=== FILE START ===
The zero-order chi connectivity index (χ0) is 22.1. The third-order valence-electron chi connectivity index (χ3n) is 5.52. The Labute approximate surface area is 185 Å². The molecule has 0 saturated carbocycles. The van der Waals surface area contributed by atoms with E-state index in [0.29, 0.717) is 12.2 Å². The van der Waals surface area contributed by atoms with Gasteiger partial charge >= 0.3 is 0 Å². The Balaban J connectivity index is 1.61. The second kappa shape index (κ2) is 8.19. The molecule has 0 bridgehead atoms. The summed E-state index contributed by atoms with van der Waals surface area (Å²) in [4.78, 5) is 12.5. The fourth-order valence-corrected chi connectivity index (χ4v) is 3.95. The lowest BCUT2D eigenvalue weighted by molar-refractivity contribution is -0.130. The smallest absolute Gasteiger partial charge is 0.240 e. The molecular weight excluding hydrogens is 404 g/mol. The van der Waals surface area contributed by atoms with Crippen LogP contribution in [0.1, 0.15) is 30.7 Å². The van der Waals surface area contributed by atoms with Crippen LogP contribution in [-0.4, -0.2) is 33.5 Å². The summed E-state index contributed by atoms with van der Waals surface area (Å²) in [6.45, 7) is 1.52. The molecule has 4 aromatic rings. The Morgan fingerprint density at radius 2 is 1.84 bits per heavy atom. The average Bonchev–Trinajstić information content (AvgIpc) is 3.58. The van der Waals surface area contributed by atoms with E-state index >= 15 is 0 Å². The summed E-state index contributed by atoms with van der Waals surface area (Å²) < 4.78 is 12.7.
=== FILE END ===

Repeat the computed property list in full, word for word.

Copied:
The zero-order chi connectivity index (χ0) is 22.1. The third-order valence-electron chi connectivity index (χ3n) is 5.52. The Labute approximate surface area is 185 Å². The molecule has 0 saturated carbocycles. The van der Waals surface area contributed by atoms with E-state index in [0.29, 0.717) is 12.2 Å². The van der Waals surface area contributed by atoms with Gasteiger partial charge >= 0.3 is 0 Å². The Balaban J connectivity index is 1.61. The second kappa shape index (κ2) is 8.19. The molecule has 0 bridgehead atoms. The summed E-state index contributed by atoms with van der Waals surface area (Å²) in [4.78, 5) is 12.5. The fourth-order valence-corrected chi connectivity index (χ4v) is 3.95. The lowest BCUT2D eigenvalue weighted by molar-refractivity contribution is -0.130. The smallest absolute Gasteiger partial charge is 0.240 e. The molecular weight excluding hydrogens is 404 g/mol. The van der Waals surface area contributed by atoms with Crippen LogP contribution in [0.1, 0.15) is 30.7 Å². The van der Waals surface area contributed by atoms with Crippen LogP contribution in [-0.4, -0.2) is 33.5 Å². The summed E-state index contributed by atoms with van der Waals surface area (Å²) in [6.45, 7) is 1.52. The molecule has 4 aromatic rings. The Morgan fingerprint density at radius 2 is 1.84 bits per heavy atom. The average Bonchev–Trinajstić information content (AvgIpc) is 3.58. The van der Waals surface area contributed by atoms with E-state index >= 15 is 0 Å². The summed E-state index contributed by atoms with van der Waals surface area (Å²) < 4.78 is 12.7.